Tony Blair has been notably guarded in his comments on British politics since leaving office, so in a long Bloomberg profile  of the former prime minister this quote stands out:
Frankly, if I’d had a fourth election, I would have given Cameron a run for his money. I’m not saying I would have won, but it would have been tighter than it was.
One might ask, how much tighter? It is worth remembering that while Labour's share of the vote (29 per cent) was its second lowest since 1918, the party ended up winning 258 seats - more than the Tories did in 1997 (165), 2001 (166) and 2005 (198), more than Labour did in 1983 (209) and 1987 (229) and only 42 fewer than Labour did in 1992 (271). After 13 years in office, I am doubtful that Blair could have improved on this performance.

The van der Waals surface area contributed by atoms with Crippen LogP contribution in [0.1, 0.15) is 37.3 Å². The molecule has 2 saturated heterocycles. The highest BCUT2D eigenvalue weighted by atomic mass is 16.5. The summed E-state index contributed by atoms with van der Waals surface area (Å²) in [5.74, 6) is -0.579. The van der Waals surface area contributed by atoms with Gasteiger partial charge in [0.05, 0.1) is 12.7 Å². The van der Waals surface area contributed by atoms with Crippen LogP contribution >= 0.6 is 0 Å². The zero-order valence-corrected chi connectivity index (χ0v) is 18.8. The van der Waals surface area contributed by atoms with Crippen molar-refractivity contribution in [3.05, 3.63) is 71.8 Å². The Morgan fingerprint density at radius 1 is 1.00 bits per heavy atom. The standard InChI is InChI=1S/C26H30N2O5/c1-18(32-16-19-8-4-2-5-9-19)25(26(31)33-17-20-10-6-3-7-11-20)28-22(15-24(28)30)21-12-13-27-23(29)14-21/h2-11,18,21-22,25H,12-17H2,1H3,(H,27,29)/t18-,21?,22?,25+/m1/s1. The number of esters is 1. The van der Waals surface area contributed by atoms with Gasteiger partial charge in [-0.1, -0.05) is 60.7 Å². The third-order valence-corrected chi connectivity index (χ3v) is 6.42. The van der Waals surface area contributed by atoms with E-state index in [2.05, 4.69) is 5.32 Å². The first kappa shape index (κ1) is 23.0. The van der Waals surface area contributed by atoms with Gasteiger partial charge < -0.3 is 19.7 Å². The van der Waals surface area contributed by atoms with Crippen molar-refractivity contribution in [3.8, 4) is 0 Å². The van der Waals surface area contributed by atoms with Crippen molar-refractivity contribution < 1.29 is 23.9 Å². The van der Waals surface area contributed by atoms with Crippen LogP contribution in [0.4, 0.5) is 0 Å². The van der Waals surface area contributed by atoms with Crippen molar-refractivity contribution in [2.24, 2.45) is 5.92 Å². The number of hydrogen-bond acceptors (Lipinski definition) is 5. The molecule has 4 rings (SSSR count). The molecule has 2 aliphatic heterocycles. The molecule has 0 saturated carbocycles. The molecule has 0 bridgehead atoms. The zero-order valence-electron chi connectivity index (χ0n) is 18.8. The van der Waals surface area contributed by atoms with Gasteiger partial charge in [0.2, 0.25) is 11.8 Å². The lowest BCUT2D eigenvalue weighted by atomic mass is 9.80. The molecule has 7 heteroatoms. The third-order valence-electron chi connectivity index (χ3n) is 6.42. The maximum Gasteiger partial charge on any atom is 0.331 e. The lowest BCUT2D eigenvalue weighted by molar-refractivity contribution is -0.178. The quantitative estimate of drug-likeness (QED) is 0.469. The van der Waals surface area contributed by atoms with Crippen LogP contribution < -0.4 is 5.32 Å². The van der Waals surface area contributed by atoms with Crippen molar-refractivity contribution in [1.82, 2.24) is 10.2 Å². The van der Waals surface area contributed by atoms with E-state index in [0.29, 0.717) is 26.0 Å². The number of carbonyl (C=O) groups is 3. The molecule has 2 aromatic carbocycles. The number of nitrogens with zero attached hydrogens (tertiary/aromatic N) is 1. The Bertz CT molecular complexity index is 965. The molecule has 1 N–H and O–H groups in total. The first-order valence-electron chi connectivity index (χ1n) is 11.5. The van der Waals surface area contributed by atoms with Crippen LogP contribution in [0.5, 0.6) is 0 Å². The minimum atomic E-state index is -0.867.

But what is significant is his decision to speak out now. Blair's comments will serve to encourage the belief that the best way to beat the Conservatives is by closing down space to Labour's right on the economy, public services and welfare. As he argued in A Journey: "We should have taken a New Labour way out of the economic crisis: kept direct taxes competitive, had a gradual rise in VAT and other indirect taxes to close the deficit, and used the crisis to push further and faster on reform." The party's remaining Blairites, who believe that Ed Miliband has taken Labour too far to the left, will be encouraged by their master's words.